To remind ourselves what command failure can do to uniformed forces in India, consider this excerpt from a new book about the 1989 riots in Bhagalpur, Bihar, where about 900 of the 1,000 or so people who died were Muslim.

“When Terah Mile, a village in then undivided Bhagalpur…was attacked, the police did nothing to stop the rioters. Instead, eyewitness testimonies reveal, they encouraged the mob to kill and pillage the Muslims. In the police contingent present on the sport, three personnel were Muslim, and they did try to stop the rioters, but their efforts came to naught as the overwhelming number of their Hindu colleagues abetted the rioters.”

Written by lawyers Warisha Farasat and Prita Jha, the book – which also investigates state accountability in the Gujarat riots of 2002 (when about 800 of the estimated 1,100 who died were Muslim) – details police indifference and complicity. In some cases, the policemen urged Hindu rioters to kill Muslims or stood aside to let that happen.

Such connivance with rioters is not new. Police forces in many Indian states have served as the strong arms or shields of mobs over the years. The saving grace, we have often been told, is that the paramilitary forces and the army – imbued with greater discipline and isolated from larger society – are not cut from the same cloth. When public order breaks down, they can be relied on to restore order without fear or bias. While that is largely true, it does not always work that way. For instance, Farasat explains how Border Security Force and army units brought in to Bhagalpur to bring calm were misdirected by local police, on whom they usually depend. And in conflict zones where the paramilitary and the army have seen long, extensive deployments in close quarters with local society, such as Kashmir, Chhattisgarh and Manipur, they have been complicit in excesses and carried out extra-judicial killings. Yet, overall, it is reasonable to say that discipline has held fast.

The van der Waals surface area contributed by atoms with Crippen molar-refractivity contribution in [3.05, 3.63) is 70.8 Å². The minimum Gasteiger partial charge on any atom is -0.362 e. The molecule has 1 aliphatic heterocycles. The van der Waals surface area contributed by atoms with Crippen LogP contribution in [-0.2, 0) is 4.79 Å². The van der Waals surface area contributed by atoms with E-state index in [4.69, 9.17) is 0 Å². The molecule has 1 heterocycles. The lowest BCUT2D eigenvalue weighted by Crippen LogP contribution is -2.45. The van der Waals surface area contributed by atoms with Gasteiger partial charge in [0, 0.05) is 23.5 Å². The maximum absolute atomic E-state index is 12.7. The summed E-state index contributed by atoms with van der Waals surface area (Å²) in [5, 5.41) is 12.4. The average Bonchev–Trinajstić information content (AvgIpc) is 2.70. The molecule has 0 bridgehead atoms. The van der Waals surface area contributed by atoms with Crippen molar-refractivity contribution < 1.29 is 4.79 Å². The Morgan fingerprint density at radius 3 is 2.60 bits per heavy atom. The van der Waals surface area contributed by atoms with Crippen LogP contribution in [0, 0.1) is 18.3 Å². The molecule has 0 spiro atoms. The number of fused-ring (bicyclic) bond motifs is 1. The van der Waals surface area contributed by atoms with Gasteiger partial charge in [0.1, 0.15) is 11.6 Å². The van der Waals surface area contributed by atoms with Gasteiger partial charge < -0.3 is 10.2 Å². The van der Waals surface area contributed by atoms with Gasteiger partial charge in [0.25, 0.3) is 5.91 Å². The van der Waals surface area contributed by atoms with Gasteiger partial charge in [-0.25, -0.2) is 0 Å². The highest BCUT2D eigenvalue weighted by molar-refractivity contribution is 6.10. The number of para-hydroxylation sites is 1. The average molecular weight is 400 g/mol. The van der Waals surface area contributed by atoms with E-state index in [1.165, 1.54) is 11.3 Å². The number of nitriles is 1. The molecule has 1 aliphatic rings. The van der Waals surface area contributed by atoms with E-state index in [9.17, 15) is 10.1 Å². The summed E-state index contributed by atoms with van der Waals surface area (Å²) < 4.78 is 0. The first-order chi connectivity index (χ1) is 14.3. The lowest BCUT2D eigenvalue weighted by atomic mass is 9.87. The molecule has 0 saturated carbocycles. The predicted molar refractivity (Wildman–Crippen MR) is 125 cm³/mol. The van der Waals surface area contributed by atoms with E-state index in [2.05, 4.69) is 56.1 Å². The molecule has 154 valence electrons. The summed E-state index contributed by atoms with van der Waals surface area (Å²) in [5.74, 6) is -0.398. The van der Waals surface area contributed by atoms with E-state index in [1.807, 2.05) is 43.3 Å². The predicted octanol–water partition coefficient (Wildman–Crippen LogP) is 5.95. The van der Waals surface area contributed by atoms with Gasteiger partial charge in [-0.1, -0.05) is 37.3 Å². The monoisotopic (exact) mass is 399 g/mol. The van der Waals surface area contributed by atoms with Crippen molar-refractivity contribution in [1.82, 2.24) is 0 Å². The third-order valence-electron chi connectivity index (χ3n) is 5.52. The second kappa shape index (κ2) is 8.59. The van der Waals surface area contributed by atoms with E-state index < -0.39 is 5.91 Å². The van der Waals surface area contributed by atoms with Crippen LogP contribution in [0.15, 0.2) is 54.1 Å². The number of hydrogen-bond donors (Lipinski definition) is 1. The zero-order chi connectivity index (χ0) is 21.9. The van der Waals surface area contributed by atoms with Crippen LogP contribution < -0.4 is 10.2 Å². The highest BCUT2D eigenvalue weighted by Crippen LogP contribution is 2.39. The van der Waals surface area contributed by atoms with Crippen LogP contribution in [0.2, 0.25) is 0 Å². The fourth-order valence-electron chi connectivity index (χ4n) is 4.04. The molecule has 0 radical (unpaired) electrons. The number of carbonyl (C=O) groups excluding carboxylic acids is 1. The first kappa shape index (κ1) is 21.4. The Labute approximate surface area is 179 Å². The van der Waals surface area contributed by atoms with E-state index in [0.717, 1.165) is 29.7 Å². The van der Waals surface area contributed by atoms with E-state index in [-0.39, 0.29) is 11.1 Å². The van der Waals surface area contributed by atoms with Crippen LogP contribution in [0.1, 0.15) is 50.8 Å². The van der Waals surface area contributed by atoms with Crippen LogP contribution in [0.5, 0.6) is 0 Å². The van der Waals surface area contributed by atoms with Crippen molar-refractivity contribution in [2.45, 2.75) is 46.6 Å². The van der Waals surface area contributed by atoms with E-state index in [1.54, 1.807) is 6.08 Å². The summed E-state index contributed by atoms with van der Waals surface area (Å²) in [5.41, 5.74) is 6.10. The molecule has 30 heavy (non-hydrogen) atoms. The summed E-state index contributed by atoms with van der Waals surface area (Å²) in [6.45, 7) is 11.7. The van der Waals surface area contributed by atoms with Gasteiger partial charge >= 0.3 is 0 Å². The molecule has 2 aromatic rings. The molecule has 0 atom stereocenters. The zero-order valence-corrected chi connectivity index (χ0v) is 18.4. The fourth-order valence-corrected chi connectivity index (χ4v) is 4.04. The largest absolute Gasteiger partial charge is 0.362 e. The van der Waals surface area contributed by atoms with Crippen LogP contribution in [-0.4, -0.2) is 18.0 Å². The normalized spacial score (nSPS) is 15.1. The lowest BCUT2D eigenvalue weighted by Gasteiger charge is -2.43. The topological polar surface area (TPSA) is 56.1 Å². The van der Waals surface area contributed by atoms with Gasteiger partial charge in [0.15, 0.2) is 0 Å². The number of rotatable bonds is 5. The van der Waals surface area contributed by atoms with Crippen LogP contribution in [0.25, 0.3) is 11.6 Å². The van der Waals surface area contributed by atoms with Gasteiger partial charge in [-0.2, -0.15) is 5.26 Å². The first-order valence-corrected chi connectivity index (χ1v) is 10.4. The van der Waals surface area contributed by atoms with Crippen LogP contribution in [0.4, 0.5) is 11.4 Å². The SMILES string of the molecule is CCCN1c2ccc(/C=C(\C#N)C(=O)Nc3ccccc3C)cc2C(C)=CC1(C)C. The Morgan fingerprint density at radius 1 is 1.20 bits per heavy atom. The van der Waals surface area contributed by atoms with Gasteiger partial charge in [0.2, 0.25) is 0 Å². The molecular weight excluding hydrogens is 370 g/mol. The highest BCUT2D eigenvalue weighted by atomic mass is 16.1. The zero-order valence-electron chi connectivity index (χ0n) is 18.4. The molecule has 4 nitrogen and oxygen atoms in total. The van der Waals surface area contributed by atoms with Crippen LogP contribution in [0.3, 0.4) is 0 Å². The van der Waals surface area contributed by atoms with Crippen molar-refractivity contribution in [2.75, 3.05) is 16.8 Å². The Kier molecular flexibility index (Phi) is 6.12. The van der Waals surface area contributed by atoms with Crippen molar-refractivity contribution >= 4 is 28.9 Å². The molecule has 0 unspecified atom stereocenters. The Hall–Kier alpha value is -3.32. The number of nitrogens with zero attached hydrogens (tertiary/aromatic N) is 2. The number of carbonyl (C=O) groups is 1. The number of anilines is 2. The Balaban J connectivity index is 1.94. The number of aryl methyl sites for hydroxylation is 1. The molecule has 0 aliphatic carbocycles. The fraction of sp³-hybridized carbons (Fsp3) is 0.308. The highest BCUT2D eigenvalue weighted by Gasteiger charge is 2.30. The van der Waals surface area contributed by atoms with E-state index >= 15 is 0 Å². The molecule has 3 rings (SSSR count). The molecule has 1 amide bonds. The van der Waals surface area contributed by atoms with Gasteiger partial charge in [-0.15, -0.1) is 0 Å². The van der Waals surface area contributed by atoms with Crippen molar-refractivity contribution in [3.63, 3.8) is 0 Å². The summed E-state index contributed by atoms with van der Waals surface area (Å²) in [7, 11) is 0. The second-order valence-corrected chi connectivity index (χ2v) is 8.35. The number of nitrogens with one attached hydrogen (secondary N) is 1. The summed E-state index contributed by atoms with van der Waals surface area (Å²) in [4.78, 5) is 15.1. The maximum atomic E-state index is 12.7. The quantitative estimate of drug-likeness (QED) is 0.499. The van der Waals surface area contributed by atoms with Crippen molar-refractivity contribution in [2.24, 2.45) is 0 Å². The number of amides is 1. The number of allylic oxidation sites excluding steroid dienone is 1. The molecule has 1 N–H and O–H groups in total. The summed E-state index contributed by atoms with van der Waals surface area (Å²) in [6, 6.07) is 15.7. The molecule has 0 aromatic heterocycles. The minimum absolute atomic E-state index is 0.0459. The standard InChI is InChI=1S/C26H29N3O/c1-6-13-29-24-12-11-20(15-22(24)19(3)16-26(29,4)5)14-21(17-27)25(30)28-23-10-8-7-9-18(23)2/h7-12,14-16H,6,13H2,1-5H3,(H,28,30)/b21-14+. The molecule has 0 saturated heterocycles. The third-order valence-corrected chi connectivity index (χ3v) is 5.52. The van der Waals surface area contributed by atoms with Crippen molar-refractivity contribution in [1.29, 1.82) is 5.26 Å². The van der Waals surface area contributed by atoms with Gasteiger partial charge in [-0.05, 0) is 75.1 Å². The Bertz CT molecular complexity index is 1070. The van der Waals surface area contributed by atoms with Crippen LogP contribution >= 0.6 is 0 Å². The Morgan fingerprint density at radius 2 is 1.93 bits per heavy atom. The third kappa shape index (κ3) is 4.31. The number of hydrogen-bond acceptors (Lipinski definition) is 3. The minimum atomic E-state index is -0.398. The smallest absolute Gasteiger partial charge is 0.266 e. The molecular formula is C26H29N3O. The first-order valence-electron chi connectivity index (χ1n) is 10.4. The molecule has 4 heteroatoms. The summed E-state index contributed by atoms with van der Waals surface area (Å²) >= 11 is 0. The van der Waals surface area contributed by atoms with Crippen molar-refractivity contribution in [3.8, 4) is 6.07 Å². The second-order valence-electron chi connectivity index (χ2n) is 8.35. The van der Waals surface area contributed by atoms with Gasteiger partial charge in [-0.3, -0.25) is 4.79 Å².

Fraying discipline

Last week, we saw distinct signs that this discipline could be fraying, as four young men – from the BSF, the Central Reserve Police Force, the Sashastra Seema Bal and the army – took to social media to express discontent with their food, salaries and working conditions, including such tasks as walking the dogs of superior officers. Before the advent of social media, it was easier to keep frustrations out of the public eye. There was no mobile phone to reach for the moment a soldier felt an upswell of emotion. In that sense, the four soldiers in question behaved much like the rest of modern society – expressing what they felt instead of keeping it bottled up, using the tools of personalised new media to instantly address the world beyond their camps and cantonments. It is also true that frustrations in the uniformed forces have – as internal conflicts and deployments increase over the years – usually come to public attention only when a soldier turns his gun on colleagues or superiors. Indeed, last week a Central Industrial Security Force soldier killed four colleagues after being denied leave.